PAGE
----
In essence, I paint with my camera to revitalise memories.

Sara Rawlinson is a contemporary photographer specialising in both abstract fine art and heritage architecture. She has had a camera in her hands most days since she was six years old.

Rawlinson spent a decade in academia, teaching seismology and natural hazards, before returning to her childhood love of photography in 2013. Her academic years still heavily influence her photography – often showcasing textures, landscapes, geological features, and geological current events such as sea level rise and volcanic eruptions.

In her fine art abstract work, Rawlinson uses her camera to create memories of moments rather than recording specific details, with the aim to make photos with intentional movement and often without context to evoke an ephemeral and painterly aesthetic. Her work evokes the essence of a subject by leaning towards the ‘significant form’ idea from the 1920s Bloomsbury Group’s Clive Bell – that a good work of art is so defined by its ability to provoke ‘aesthetic emotion’ in the viewer and has little, if anything, to do with subject identification or representation.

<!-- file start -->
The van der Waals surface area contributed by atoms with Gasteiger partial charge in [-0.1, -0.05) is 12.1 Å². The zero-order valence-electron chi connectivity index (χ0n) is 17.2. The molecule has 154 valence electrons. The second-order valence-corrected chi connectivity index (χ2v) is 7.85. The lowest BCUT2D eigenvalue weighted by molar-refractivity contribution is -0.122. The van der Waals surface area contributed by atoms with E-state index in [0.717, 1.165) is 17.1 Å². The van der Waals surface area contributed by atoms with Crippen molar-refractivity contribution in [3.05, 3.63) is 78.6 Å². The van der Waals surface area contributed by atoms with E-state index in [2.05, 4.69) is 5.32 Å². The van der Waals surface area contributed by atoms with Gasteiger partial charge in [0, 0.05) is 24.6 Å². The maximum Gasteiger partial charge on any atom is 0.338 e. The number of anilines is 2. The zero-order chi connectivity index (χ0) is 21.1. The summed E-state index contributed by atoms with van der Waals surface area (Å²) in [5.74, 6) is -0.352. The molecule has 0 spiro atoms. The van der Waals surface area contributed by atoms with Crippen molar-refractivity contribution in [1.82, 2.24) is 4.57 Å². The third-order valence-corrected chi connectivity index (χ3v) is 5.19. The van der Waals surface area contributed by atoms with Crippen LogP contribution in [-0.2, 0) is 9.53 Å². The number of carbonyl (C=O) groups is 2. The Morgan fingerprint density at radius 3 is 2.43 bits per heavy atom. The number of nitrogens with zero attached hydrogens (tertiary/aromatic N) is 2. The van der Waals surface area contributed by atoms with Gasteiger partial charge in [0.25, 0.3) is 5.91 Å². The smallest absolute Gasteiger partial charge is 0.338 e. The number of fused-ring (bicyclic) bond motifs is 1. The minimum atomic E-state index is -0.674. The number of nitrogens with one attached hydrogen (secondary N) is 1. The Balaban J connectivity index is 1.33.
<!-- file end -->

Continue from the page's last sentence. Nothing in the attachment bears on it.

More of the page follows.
Rawlinson’s work has been shortlisted for several international awards and is held in private and public collections around the world. 

She lives in the Cambridge and is always on the lookout for new friends, photography collaborations, and interesting exhibition venues.

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